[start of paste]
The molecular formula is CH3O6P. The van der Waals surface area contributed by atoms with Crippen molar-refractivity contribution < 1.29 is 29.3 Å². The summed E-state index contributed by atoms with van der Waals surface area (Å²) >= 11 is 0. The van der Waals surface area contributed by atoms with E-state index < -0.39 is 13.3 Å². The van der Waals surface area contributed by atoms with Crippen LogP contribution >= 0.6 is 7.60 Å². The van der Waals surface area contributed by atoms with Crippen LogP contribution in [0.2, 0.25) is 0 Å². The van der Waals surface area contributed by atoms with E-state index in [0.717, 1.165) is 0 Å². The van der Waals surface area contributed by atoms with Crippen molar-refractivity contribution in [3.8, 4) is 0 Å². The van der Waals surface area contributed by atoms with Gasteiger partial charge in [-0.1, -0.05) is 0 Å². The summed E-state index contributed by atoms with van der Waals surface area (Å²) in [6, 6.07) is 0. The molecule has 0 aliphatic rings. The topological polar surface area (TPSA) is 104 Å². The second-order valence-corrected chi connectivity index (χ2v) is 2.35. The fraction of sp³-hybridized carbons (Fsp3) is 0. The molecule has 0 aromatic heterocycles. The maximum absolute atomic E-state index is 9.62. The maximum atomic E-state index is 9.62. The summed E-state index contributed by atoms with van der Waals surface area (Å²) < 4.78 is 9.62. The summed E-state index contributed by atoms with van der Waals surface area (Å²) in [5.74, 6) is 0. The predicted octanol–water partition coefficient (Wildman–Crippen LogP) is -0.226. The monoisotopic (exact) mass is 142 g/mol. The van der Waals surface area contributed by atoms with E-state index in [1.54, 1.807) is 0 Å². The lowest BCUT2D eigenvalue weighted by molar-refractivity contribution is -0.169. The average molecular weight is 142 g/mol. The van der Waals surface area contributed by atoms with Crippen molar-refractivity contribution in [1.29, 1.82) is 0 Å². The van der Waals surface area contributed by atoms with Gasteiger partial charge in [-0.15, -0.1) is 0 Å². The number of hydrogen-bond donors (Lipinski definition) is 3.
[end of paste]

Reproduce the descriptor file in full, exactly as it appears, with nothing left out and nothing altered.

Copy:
The molecular formula is CH3O6P. The van der Waals surface area contributed by atoms with Crippen molar-refractivity contribution < 1.29 is 29.3 Å². The summed E-state index contributed by atoms with van der Waals surface area (Å²) >= 11 is 0. The van der Waals surface area contributed by atoms with E-state index < -0.39 is 13.3 Å². The van der Waals surface area contributed by atoms with Crippen LogP contribution >= 0.6 is 7.60 Å². The van der Waals surface area contributed by atoms with Crippen LogP contribution in [0.2, 0.25) is 0 Å². The van der Waals surface area contributed by atoms with E-state index in [0.717, 1.165) is 0 Å². The van der Waals surface area contributed by atoms with Crippen molar-refractivity contribution in [3.8, 4) is 0 Å². The van der Waals surface area contributed by atoms with Gasteiger partial charge in [-0.1, -0.05) is 0 Å². The summed E-state index contributed by atoms with van der Waals surface area (Å²) in [6, 6.07) is 0. The molecule has 0 aliphatic rings. The topological polar surface area (TPSA) is 104 Å². The second-order valence-corrected chi connectivity index (χ2v) is 2.35. The fraction of sp³-hybridized carbons (Fsp3) is 0. The molecule has 0 aromatic heterocycles. The maximum absolute atomic E-state index is 9.62. The maximum atomic E-state index is 9.62. The summed E-state index contributed by atoms with van der Waals surface area (Å²) < 4.78 is 9.62. The summed E-state index contributed by atoms with van der Waals surface area (Å²) in [5.74, 6) is 0. The predicted octanol–water partition coefficient (Wildman–Crippen LogP) is -0.226. The monoisotopic (exact) mass is 142 g/mol. The van der Waals surface area contributed by atoms with E-state index in [1.54, 1.807) is 0 Å². The lowest BCUT2D eigenvalue weighted by molar-refractivity contribution is -0.169. The average molecular weight is 142 g/mol. The van der Waals surface area contributed by atoms with Crippen molar-refractivity contribution in [1.29, 1.82) is 0 Å². The van der Waals surface area contributed by atoms with Gasteiger partial charge in [-0.15, -0.1) is 0 Å². The number of hydrogen-bond donors (Lipinski definition) is 3.